I received the following email from surf writer Paul Holmes, who was one of the summer crew surfing Cornwall, England, at the beginning of the 1960s. He wrote this as a follow-up to the posting Bodyboarding in England, 1920s
I enjoyed your recent newsletter posting with the 1920s photo, which I think was shot at Perranporth in north Cornwall if my memory of the landscape is correct.
However, I have to take issue with the editorial comment about surfing's place in the local consciousness.
When I grew up in Newquay during the 1950s, surfriding on plywood bellyboards was a big deal during the summer months, especially during July and August when the water was at least passably warm and hordes of tourists flocked down from the industrial cities of the midlands and north. Our local "beach boys" rented out such boards, along with deck chairs, canvas windbreaks (the northwest wind could be a beach party killer even when the sun was blazing) and visiting tourists could get a "tea tray" with a pot of tea, cups and saucers, mini milk jug, sugar pot, teaspoons and a plate of scones and jam with Cornish clotted cream. They didn't do that in Waikiki!
From the time that could swim, I and like-minded friends would "surf" from May through September on such bellyboards, usually plywood but (like my favorite) sometimes a single plank about four feet long, a foot wide and one quarter to one half inches thick. (Alaia?) All had a scoop nose steamed in. Usually they were ridden in the foam, launching into an already broken wave and planing to shore, as in your photo. But, I guess because we did so much of it, us "locals" found that on small days, when waves broke in waist- or chest-high water, we could launch across the face and get at least a short ride in the "green water." By 1960-61, I and a few others figured out that on a big swell we could swim out with our boards, using kid's size swim fins, and take off on bigger waves, getting a much longer ride on the open face, especially at high tide when waves refracted/reflected off the cliffs, giving a wedge effect. (I should point out that conditions varied rapidly and radically because of the 17 - 22 foot tidal range).
It's funny to me that even supposedly well-informed people so underestimate the wave action on the coast of Britain exposed to the North Atlantic. "Oh, there's surf in England? It must be pretty weak!" Not so. I grew up with fishermen who knew where to avoid 60-foot cloubreaks. I've seen bigger seas off the coast of Cornwall than I've seen on the North Shore of Oahu.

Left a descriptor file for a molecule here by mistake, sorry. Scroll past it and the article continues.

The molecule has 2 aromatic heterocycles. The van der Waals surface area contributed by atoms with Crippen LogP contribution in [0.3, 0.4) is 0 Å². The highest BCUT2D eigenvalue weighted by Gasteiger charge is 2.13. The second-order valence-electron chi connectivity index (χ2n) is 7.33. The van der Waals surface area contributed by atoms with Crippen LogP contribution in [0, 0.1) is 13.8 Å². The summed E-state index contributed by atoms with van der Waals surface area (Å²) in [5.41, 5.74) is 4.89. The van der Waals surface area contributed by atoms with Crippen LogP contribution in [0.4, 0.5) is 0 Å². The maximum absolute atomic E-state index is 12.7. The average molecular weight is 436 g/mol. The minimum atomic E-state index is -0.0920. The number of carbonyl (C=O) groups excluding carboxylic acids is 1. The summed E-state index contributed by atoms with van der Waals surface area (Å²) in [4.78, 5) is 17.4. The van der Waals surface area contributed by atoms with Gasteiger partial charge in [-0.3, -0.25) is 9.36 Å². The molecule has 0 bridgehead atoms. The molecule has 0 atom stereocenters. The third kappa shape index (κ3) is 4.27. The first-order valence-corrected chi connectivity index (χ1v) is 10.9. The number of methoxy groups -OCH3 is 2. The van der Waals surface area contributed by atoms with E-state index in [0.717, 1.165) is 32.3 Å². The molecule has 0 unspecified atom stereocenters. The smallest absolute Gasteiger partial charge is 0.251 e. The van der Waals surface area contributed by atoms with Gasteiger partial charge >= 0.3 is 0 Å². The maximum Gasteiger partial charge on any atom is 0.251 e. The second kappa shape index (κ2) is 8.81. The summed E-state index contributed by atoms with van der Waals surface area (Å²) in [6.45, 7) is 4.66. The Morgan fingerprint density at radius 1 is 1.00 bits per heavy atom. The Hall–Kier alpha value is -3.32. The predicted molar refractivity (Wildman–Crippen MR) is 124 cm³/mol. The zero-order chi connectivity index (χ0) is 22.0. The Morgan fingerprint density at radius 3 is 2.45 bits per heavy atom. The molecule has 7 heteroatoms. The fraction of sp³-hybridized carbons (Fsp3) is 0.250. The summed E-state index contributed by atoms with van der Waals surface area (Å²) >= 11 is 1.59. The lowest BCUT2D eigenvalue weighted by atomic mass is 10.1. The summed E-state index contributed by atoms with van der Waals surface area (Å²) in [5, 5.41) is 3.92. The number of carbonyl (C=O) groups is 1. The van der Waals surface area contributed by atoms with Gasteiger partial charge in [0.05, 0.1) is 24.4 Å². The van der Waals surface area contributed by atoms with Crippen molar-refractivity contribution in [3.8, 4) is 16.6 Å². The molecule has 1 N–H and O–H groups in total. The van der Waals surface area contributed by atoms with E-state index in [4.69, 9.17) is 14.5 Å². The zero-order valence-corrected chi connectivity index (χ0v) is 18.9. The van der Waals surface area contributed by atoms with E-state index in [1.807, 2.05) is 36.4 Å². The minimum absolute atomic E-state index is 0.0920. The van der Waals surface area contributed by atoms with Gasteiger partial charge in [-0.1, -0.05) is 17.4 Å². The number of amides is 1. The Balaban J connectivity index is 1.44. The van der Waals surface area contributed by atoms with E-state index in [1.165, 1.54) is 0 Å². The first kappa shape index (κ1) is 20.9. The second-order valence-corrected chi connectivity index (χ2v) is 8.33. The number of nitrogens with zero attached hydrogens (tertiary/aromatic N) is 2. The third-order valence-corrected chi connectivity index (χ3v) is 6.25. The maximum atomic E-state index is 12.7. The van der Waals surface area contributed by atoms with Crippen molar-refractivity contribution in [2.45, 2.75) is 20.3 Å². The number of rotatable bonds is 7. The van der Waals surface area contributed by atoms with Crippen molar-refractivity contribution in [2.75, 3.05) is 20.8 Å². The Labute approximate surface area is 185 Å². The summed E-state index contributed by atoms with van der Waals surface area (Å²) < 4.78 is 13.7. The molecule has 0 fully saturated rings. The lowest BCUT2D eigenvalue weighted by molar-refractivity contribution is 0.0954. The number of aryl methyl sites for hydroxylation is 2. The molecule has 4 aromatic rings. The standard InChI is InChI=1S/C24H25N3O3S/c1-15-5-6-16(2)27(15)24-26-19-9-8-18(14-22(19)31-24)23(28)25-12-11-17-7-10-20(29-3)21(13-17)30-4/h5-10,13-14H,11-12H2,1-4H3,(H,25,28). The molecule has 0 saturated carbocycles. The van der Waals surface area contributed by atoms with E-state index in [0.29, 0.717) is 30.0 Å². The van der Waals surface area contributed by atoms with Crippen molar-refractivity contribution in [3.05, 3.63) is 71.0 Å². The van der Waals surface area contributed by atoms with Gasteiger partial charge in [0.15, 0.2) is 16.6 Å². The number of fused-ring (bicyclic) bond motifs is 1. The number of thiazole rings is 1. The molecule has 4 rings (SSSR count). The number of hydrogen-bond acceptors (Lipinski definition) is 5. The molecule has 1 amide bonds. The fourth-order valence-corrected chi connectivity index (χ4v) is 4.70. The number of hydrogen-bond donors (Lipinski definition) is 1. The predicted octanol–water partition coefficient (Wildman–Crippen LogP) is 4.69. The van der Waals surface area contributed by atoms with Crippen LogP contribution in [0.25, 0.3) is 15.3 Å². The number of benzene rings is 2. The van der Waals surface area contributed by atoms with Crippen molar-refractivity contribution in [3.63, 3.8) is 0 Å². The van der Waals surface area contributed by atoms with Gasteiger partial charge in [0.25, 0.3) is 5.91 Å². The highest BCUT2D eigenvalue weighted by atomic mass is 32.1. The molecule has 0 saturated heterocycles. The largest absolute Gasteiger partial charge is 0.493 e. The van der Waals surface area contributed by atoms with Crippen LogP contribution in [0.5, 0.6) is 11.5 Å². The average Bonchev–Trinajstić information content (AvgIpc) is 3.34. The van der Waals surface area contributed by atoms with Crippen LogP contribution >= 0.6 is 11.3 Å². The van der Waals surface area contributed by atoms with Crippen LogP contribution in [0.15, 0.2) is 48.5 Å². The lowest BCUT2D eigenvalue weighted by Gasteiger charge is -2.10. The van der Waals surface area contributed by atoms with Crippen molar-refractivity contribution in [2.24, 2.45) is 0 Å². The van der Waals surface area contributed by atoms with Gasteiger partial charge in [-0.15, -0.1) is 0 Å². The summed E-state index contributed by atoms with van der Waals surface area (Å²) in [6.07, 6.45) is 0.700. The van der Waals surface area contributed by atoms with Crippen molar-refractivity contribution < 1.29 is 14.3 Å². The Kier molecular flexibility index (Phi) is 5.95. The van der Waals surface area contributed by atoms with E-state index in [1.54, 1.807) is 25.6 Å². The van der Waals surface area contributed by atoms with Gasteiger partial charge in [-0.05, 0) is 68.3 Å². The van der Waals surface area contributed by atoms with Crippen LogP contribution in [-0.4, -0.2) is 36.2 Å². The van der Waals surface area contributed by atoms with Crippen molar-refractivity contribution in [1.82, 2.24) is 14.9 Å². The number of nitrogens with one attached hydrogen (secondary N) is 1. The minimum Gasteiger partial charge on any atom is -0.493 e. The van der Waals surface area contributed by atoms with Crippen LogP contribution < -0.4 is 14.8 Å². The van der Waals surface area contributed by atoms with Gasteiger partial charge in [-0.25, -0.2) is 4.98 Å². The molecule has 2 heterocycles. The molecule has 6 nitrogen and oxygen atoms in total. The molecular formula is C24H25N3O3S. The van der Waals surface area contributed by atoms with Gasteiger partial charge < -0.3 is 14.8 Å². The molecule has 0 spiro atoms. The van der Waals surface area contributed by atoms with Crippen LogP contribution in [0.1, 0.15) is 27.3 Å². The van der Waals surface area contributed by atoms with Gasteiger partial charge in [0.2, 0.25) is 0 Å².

As for surfing in Britain being only recorded since the advent of stand-up boards? What happened was that tourists would come, rent surfriding boards, get swept out in the horrendous rips that occur when a 22 foot tide is on the ebb under big swell conditions. After cups of tea and clotted cream scones, they'd drown. It was very bad for the tourism business. So the local councils, in their wisdom, decided to hire qualified Australian lifeguards during the summer months. They brought stand-up surfboards with them. The rest is history. Oddly, the lifeguard at my local beach (Tolcarne, in Newquay) was a longtime kama'aina Hawaiian, Jack Lydgate, from Kauai (check Lydgate Park, Kauai). Boards were scarce in those days and, after much pleading on my part, Jack took me out and gave me a lesson, pushed me into my first stand-up wave. Lydgate was 6' 6", tanned, muscular with the whitest teeth we'd ever seen. We were in awe -- called him "Mahogany Jack" !!!!
My friend Roger Mansfield has authored a book about the history of surfing in Britain which is due out later this year. I for one can't wait to see it. Roger was Britain's Junior Champ in the early to mid’60s and is about three years younger than I, but he was in on the ground floor of all this. I know that one of the great stories he's uncovered is how our local ice cream man, an Italian-born immigrant, had gone to Hawaii in the late ’20s or early ’30s and brought back a plank board of the era, surfed it in England, and then gave up the sport to concentrate on his ice cream business. As kids, we used to buy ice cream from M. Saffieri's van. It was the best ice cream I ever tasted, but even as he knew we were all getting into surfing, he never talked about it. Roger interviewed him for the book. Staffieri has since passed away.
Sorry to be so long-winded. Just had to share that.
Labels: 1960s, bodyboarding, Cornwall, England